This is a project based on the artist, Sol LeWitt. I did something similar last year. You can read the details here. This year, I just had students color it using markers instead of gluing down strips of paper.
2nd Grade just finished up learning about Sol LeWitt. Sol was an American artist who passed away just a few years ago. He is known as a conceptual artist as well as a minimalist. Conceptual artists believed that even something as simple as coming up with the idea for an artwork could be considered art and minimalist created work as simply as possible. Sol is most well-known for his instructional wall drawings. He would write up directions for an artwork and then send the directions to a museum or gallery. It was up to the museum/gallery to create the artwork based on his instructions. Because the instructions were open to some interpretation, no two artworks came out the same, even with the same directions. He is also known for his simple shapes, lines, and colors.
2nd grade did a project somewhat similar to this last year with Bridget Riley using colored pencils. This year I put a different spin on it and focused on Sol LeWitt instead. After learning about Sol we had a conversation about complementary colors and where they were in relation to each other on the color wheel. Students were then given a 6x18 sheet of paper that I had folded into thirds. I also pre-cut tons and tons of half inch strips of construction paper. Each table was given a set of complementary colored strips and students were asked to fill up each 1/3 of their 6x18 paper with a different set of complementary colors. By the end of class, they had all three sets of complementary colors displayed across their 6x18. PLEASE NOTE THAT YOU NEED TO DO AN AWESOME JOB OF GLUING OR YOUR SHAPES WILL LOSE ALL THEIR PAPER STIRPS WHEN YOU CUT THEM OUT NEXT CLASS.
On the second day of the project, we recapped on Sol LeWitt. Then we did the EXACT. SAME. THING. as we did last class. We glued 1/2 inch strips down onto another 6x18.
On the final day of the project, we talked about Sol’s use of geometric shapes. Students used geometric shaped tracers to trace a shape onto each section of one of the 6x18 papers. Students then cut out their shape and glued it down to their remaining 6x18 paper, making sure that they gave their shape a quarter turn so that the shape’s lines were perpendicular to its background. When finished, students tweeted (their version of an exit ticket) what the three sets of complementary colors. Lastly, I found some instructions for a instructional drawing online so students were asked to make their own drawing by following the instructions. At the end of class, we toured our “art museum” and checked out how different everyone’s work was based on the same instructions. This also gave us a chance to talk about how you act in an art museum. Tip #1: Walk SLOWLY. Tip #2: Walk with your hands behind your back. Tip #3: Mutter “That’s interesting” in front of an intriguing artwork.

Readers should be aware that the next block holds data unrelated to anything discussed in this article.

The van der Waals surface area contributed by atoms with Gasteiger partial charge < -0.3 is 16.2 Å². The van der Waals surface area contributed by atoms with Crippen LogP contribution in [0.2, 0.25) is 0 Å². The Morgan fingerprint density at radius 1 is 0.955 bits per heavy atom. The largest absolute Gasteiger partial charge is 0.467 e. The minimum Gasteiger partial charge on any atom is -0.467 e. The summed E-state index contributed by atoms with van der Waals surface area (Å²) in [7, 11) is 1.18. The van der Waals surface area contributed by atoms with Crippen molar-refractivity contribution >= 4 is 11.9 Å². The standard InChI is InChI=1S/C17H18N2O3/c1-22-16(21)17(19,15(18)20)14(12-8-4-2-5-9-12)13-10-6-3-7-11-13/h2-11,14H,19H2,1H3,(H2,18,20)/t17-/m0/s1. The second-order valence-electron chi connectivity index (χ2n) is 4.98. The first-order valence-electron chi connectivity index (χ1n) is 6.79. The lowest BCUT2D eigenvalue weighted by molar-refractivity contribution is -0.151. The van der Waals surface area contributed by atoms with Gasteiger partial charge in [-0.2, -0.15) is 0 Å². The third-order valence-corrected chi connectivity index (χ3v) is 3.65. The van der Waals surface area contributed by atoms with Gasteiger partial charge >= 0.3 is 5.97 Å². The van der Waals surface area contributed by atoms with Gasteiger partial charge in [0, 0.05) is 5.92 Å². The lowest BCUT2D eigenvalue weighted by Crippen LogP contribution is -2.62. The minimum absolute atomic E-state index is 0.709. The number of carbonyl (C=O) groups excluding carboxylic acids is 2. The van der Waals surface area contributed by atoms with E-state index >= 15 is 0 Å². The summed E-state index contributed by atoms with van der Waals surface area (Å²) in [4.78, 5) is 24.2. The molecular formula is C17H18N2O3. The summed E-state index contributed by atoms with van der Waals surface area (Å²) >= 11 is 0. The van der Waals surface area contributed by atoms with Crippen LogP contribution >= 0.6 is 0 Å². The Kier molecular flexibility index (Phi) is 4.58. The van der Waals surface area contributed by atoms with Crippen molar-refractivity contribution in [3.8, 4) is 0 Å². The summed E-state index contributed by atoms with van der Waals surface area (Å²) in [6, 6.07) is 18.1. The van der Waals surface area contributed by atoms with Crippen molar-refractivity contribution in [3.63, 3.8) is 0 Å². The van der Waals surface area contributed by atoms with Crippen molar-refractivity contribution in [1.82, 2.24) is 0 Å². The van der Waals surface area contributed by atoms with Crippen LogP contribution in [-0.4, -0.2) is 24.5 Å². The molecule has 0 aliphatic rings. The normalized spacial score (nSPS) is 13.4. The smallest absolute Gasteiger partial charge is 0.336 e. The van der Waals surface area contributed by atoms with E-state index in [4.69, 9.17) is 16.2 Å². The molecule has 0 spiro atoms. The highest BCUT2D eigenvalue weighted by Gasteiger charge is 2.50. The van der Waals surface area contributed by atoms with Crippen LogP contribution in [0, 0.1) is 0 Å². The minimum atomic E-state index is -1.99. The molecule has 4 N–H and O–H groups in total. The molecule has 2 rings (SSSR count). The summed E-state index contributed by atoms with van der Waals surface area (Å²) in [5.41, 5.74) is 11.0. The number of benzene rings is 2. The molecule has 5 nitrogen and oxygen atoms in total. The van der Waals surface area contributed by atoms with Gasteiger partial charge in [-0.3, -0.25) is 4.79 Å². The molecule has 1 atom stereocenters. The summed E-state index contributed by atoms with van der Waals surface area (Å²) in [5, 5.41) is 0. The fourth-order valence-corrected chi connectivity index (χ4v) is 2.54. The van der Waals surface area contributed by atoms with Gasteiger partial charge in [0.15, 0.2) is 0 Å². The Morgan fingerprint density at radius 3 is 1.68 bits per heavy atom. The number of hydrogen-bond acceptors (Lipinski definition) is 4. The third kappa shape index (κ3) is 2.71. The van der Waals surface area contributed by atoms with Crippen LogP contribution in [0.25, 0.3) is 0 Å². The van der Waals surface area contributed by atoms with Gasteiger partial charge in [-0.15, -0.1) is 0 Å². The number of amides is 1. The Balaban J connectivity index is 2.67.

The students LOVED learning about Keith Haring. Mr. Haring was an American Pop Artist who was a prominent street artist during the 1980's. Artists are constantly striving to have their work seen by as many people as they can. The more widely seen the works are, the more likely the artist will make money and become famous. Keith Haring had a brilliant idea one day while riding the subway in New York City. In the subway, they would typically cover up old advertisements with large black sheets of butcher paper. He decided to start drawing on these black sheets of paper with chalk. Because the subway system is so popular, it allowed millions of people to see his drawings everyday. What Haring was doing though was illegal. He was arrested multiple times for his graffiti vandalism even though his drawings were only done in chalk. However, because his drawings brought happiness to so many people, he was willing to be arrested if it meant that people could see his work. He started to become more and more famous and began to be hired to paint murals in communities. As he became more famous, his work also became more expensive due to demand. He decided to open his own store called the Pop Shop where he sold shirts, buttons, prints, etc of his work for a low price. He believed that anyone should be able to see and own his work, not just the rich. His work is still highly recognized today and is especially well-known for his ability to show movement in his paintings.
Our first day of the project, each table was given a large sheet of butcher paper based on their table color. One student from each table laid on the paper and the other students traced around them. Then, using their paper's complementary color (red and green, blue and orange, or purple and yellow), they painted in their figure. We had to put about 3 coats of paint on it. After painting a coat, I then had them do a little activity each class. The first class, I had taped up a bunch of black paper around my room. Students were given chalk and they could go around and draw 'graffiti' inspired my Haring's drawings. Haring's cartoonish drawings never had facial features and typically featured a bold black outlines and one solid color for the body.
Another day, after adding another coat of paint, students played a game called 'Roll-A-Haring'. They were given a worksheet that had 6 different heads on it, 6 bodies, and 6 legs. Students would roll a die and the number would correspond to a head on the worksheet. They would then do it for the body and the head. They had a blast creating all different kinds of Haring-esque drawings.
After getting a few coats of paint on our murals over several class periods, we added a bold black outline and then a bunch of crazy movement lines on the background.
Harmony and Consolidated Elementary Art Teacher in Milton, WI. UW-Eau Claire graduate. WAEA President. Apple Teacher.